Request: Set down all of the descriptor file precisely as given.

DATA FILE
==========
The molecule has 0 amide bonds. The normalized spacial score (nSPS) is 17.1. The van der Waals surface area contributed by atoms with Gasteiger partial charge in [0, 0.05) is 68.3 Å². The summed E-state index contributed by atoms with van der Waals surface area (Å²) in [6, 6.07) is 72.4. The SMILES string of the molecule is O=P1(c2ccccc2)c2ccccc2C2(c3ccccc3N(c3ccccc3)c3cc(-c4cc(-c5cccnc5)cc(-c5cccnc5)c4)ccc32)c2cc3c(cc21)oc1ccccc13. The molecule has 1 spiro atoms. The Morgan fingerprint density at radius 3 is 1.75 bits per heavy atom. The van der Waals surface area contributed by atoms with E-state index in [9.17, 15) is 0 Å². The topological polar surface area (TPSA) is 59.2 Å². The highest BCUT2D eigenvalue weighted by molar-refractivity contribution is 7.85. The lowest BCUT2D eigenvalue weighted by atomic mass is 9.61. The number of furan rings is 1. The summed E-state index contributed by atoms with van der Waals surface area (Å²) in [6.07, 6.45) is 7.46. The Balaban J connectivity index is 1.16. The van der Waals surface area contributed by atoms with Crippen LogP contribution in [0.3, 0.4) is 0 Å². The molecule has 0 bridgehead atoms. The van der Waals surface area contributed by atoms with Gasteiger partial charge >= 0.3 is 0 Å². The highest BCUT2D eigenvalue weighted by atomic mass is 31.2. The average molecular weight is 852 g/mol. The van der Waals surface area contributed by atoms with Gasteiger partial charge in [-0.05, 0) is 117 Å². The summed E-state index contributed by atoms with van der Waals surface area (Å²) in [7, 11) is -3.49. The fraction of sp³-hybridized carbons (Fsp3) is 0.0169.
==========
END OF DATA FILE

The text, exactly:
The molecule has 0 amide bonds. The normalized spacial score (nSPS) is 17.1. The van der Waals surface area contributed by atoms with Gasteiger partial charge in [0, 0.05) is 68.3 Å². The summed E-state index contributed by atoms with van der Waals surface area (Å²) in [6, 6.07) is 72.4. The SMILES string of the molecule is O=P1(c2ccccc2)c2ccccc2C2(c3ccccc3N(c3ccccc3)c3cc(-c4cc(-c5cccnc5)cc(-c5cccnc5)c4)ccc32)c2cc3c(cc21)oc1ccccc13. The molecule has 1 spiro atoms. The Morgan fingerprint density at radius 3 is 1.75 bits per heavy atom. The van der Waals surface area contributed by atoms with E-state index in [9.17, 15) is 0 Å². The topological polar surface area (TPSA) is 59.2 Å². The highest BCUT2D eigenvalue weighted by molar-refractivity contribution is 7.85. The lowest BCUT2D eigenvalue weighted by atomic mass is 9.61. The number of furan rings is 1. The summed E-state index contributed by atoms with van der Waals surface area (Å²) in [6.07, 6.45) is 7.46. The Balaban J connectivity index is 1.16. The van der Waals surface area contributed by atoms with Crippen LogP contribution in [0.3, 0.4) is 0 Å². The molecule has 0 bridgehead atoms. The van der Waals surface area contributed by atoms with Gasteiger partial charge >= 0.3 is 0 Å². The highest BCUT2D eigenvalue weighted by atomic mass is 31.2. The average molecular weight is 852 g/mol. The van der Waals surface area contributed by atoms with Gasteiger partial charge in [-0.05, 0) is 117 Å². The summed E-state index contributed by atoms with van der Waals surface area (Å²) in [7, 11) is -3.49. The fraction of sp³-hybridized carbons (Fsp3) is 0.0169.